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  #13  
Old 04-18-2007, 04:54 PM
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Default Re: Brick type decission to be made

Ive been doing quite a bit of experamenting with fireclay as of late and have read that it is so inexpensive that it normally would not be worth mining, ...except that it surrounds coal deposits. The machinery is already there so they take it. There is very little shrinkage during drying and at least what I buy is a bright white color.
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Old 04-18-2007, 06:34 PM
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Default Re: Brick type decission to be made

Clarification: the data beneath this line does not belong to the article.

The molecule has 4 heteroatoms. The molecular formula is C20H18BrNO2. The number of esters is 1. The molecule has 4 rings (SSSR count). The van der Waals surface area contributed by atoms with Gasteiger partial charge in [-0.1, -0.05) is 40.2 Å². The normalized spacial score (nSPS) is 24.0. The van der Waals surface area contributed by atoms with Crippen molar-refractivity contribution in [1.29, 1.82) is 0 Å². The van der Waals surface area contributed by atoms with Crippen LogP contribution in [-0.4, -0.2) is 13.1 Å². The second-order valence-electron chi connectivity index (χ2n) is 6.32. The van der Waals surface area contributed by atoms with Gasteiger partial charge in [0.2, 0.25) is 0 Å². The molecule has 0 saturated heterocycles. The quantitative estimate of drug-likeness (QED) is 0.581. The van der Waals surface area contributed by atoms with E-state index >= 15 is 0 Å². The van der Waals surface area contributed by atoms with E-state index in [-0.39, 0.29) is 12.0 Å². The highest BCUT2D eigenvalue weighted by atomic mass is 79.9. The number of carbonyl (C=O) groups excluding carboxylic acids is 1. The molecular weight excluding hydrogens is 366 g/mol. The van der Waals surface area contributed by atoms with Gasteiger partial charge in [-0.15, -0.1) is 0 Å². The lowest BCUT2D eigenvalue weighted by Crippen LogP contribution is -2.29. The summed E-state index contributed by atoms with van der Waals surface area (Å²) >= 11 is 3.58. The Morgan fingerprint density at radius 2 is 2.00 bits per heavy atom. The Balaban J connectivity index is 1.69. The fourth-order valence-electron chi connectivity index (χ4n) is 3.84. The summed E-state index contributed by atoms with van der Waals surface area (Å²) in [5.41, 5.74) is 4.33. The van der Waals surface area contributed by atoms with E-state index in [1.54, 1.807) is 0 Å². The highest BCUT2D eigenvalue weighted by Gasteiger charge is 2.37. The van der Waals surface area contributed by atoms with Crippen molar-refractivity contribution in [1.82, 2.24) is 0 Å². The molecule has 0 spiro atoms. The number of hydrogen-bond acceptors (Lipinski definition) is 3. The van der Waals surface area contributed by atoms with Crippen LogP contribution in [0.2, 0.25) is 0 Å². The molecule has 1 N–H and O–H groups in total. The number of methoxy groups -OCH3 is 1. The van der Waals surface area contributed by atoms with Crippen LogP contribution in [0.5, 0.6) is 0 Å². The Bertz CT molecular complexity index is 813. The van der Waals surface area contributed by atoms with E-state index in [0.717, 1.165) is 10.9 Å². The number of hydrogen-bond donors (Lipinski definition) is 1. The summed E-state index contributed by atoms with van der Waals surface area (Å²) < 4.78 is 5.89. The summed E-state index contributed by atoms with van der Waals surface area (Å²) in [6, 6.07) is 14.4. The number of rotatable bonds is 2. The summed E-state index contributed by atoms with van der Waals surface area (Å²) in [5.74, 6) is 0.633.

ED,

Just an aside to this. I once worked in a hard-rock silver mine in the Yukon. The silver was of a very high grade, but silver also runs with lead and zinc. It would not have been feasible to mine the area for either one, but the ore contained such high concentrations that it made economic sense to turn it into slurry and ship it. A silver seam might be an eighth of an inch wide, while a zinc or lead seam might be a quarter to a half. The quartz, white and quite brilliant, was treated as slag.

Jim
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Old 04-18-2007, 11:10 PM
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Default Re: Brick type decission to be made

Hi guys

...first timer from down in Oz. Great site have just joined but have been reading as a guest for a while.


Neil - Great to see another local on.